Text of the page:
Take a look at the beta version of dw.com. We're not done yet! Your opinion can help us make it better.
People across Asia are staying indoors during national lockdowns to stop the spread of the coronavirus. Though the measures are yielding positive results, it is a dangerous scenario for women who face domestic violence.
In April, Malaysia's Women, Family and Community Development Ministry stirred a controversy after it asked women to dress nicely at home and not bother male members of their families during the national lockdown to reduce the spread of the novel coronavirus. After an outcry on social media, the authorities apologized and withdrew their "recommendations."
Many countries around the world have imposed lockdowns to stop the spread of COVID-19. Lockdowns have proved effective measures for battling the pandemic, but they have also exposed gendered inequalities and the threats to women across the world.
"Over the past weeks, as the economic and social pressures and fear have grown, we have seen a horrifying surge in domestic violence," UN Secretary-General Antonio Guterres recently said. In some countries, he added, "the number of women calling support services has doubled."
Lack of support
India has reported close to 6,000 COVID-19 cases and about 170 deaths. The nationwide lockdown is expected to end on April 15, but some states are planning to prolong it.
In more typical circumstances, support provided by governmental and nongovernmental organizations is available to women who face domestic violence; however, there is considerably less access to such resources during lockdowns. With restrictions on mobility, women are often unable to leave their homes to find safety with friends or extended family.
According to India's National Commission for Women, there has been a sharp rise in the number of distress calls during the coronavirus lockdown. From March 24 to April 1, the NCW received 69 calls on its helpline.
"Indian women usually don't report domestic violence to authorities, and they are unlikely to do so during the pandemic, as the usual platforms for help are unavailable," said Urvashi Gandhi, director of global advocacy at the NGO Breakthrough India. "For authorities, enforcing the lockdown is more important than other issues."
Impoverished women can often be made more vulnerable to domestic violence, as they have no place to escape to, Gandhi said. "Unemployment is on the rise due to the lockdown, causing a lot of uncertainty, stress and frustration among many people," she added. "This may lead to an increase in violence."
Making violence visible
Iti Rawat, the founder of Women Entrepreneurs for Transformation (WEFT), sent out a message on her network, offering financial help to women during the coronavirus lockdown. She was expecting business queries in response to her message but instead started receiving emails and phone calls about domestic violence. She received 43 complaints within a week.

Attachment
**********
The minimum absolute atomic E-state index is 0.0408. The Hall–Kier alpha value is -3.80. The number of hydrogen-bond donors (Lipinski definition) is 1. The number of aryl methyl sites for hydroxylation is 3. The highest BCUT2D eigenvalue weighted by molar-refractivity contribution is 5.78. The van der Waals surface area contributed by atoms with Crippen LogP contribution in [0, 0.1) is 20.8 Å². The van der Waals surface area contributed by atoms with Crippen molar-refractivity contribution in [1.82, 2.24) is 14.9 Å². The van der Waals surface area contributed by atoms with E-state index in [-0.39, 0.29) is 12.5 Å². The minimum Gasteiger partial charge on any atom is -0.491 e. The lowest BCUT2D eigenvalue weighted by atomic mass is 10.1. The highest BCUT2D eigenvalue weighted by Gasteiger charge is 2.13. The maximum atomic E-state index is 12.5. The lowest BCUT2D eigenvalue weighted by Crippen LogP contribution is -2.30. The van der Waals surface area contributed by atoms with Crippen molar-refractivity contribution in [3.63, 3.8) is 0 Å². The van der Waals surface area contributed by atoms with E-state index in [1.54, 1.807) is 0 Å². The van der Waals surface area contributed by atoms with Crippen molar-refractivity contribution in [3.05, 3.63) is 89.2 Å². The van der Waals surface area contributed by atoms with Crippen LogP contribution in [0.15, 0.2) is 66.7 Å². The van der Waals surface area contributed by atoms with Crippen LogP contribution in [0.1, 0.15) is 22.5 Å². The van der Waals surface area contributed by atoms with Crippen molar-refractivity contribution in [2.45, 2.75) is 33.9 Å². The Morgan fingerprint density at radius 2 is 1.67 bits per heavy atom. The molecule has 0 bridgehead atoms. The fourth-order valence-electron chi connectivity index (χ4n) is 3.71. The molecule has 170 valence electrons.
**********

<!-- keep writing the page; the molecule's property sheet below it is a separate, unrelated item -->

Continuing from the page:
Rawat's organization has now established the Red Dot Initiative. Women who face domestic violence can put a red bindi, or decorative dot, on their foreheads if they're unable to verbally express their distress. They can show it to their neighbors or shopkeepers, or even send it as an image to the WEFT helpline as a distress call.
The initiative recently helped a woman in Kolkata whose husband had beaten her. "We have formed a task force and are working to get the red dot sign recognized as a code for women in need of help," Rawat said.
Division of labor
Another issue that women are facing in many countries in Asia during the lockdown is the unequal distribution of domestic labor. Indonesia's National Commission on Violence Against Women has warned that many women face an increased threat of physical violence during the country's partial lockdown and also urged the Women Empowerment and Child Protection Ministry to ensure equal distribution of labor in families.
Schools in Indonesia have been closed since the government imposed mandatory social distancing on March 16. Digital learning works well in big cities like Jakarta, but it in rural areas the situation is completely different. Mothers have to do professional work from home, as well as perform household chores.
Gender disparity for household labor is high in countries in Asia, according to a study published by the International Labour Organization in 2019 The ILO found that women in urban areas in India, for example, spend an average of 312 minutes per day in urban areas on unpaid care work; the number was 291 minutes per day in rural areas. In comparison, men spend only 29 and 32 minutes per day, respectively, on the same tasks. In neighboring Pakistan, women in urban areas do an average of 272 minutes of unpaid care work per day versus 27 minutes for men, and 295 minutes to men's 28 in rural areas.
"Even in the best of times, the burden of domestic work falls mostly on women," said Elsa Marie D'Silva, the founder and CEO of the Red Dot Foundation (Safecity). "For some women, the lockdown has almost tripled the amount of their work. Domestic chores and child care are mostly done by women." The Red Dot Foundation, which works to ensure safe public spaces, especially for women, is not related to the Red Dot Initiative.
Bhawna, a 34-year-old woman who lives with her husband and a 6-year-old son in New Delhi, told DW that her work has heavily increased under the lockdown.
"To prevent mental and physical exhaustion, it is necessary to optimize the work processes," she said. "Every family member has to work. We need to realize that women are not superheroes: Their capacities are limited."